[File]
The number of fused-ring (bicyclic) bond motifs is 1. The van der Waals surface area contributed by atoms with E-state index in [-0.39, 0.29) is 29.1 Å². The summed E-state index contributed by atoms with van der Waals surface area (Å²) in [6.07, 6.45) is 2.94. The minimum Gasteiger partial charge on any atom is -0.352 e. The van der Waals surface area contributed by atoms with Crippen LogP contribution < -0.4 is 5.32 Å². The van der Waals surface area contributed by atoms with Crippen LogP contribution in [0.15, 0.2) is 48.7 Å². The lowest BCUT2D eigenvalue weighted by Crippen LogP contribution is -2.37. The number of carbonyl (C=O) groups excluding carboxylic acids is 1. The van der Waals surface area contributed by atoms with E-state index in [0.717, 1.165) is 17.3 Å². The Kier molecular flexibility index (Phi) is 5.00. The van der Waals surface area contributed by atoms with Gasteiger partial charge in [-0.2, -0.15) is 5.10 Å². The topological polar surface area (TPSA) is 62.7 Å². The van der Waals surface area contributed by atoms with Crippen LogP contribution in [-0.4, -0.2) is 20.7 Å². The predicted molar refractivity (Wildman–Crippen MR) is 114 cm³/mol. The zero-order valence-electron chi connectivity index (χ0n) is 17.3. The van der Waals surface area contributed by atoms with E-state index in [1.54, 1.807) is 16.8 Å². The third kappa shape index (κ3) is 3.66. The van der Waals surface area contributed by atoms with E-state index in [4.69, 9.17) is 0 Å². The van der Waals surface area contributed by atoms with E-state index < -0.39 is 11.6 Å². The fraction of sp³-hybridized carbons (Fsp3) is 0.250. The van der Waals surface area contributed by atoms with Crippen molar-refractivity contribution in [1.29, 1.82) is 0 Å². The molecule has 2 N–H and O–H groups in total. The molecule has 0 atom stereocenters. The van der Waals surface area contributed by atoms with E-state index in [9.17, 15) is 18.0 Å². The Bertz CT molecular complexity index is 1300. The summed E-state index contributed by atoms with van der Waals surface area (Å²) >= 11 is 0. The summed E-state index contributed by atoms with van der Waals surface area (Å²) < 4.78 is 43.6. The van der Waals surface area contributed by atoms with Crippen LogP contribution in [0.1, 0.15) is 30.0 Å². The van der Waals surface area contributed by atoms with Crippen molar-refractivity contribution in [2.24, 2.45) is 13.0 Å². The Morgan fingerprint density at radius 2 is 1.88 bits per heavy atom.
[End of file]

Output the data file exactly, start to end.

The number of fused-ring (bicyclic) bond motifs is 1. The van der Waals surface area contributed by atoms with E-state index in [-0.39, 0.29) is 29.1 Å². The summed E-state index contributed by atoms with van der Waals surface area (Å²) in [6.07, 6.45) is 2.94. The minimum Gasteiger partial charge on any atom is -0.352 e. The van der Waals surface area contributed by atoms with Crippen LogP contribution < -0.4 is 5.32 Å². The van der Waals surface area contributed by atoms with Crippen LogP contribution in [0.15, 0.2) is 48.7 Å². The lowest BCUT2D eigenvalue weighted by Crippen LogP contribution is -2.37. The number of carbonyl (C=O) groups excluding carboxylic acids is 1. The van der Waals surface area contributed by atoms with E-state index in [0.717, 1.165) is 17.3 Å². The Kier molecular flexibility index (Phi) is 5.00. The van der Waals surface area contributed by atoms with Gasteiger partial charge in [-0.2, -0.15) is 5.10 Å². The topological polar surface area (TPSA) is 62.7 Å². The van der Waals surface area contributed by atoms with Crippen LogP contribution in [-0.4, -0.2) is 20.7 Å². The predicted molar refractivity (Wildman–Crippen MR) is 114 cm³/mol. The zero-order valence-electron chi connectivity index (χ0n) is 17.3. The van der Waals surface area contributed by atoms with E-state index in [1.54, 1.807) is 16.8 Å². The third kappa shape index (κ3) is 3.66. The van der Waals surface area contributed by atoms with E-state index in [4.69, 9.17) is 0 Å². The van der Waals surface area contributed by atoms with E-state index < -0.39 is 11.6 Å². The fraction of sp³-hybridized carbons (Fsp3) is 0.250. The van der Waals surface area contributed by atoms with Crippen molar-refractivity contribution in [1.29, 1.82) is 0 Å². The molecule has 2 N–H and O–H groups in total. The molecule has 0 atom stereocenters. The van der Waals surface area contributed by atoms with E-state index in [9.17, 15) is 18.0 Å². The Bertz CT molecular complexity index is 1300. The summed E-state index contributed by atoms with van der Waals surface area (Å²) >= 11 is 0. The summed E-state index contributed by atoms with van der Waals surface area (Å²) < 4.78 is 43.6. The van der Waals surface area contributed by atoms with Crippen LogP contribution in [0.1, 0.15) is 30.0 Å². The van der Waals surface area contributed by atoms with Crippen molar-refractivity contribution in [2.24, 2.45) is 13.0 Å². The Morgan fingerprint density at radius 2 is 1.88 bits per heavy atom.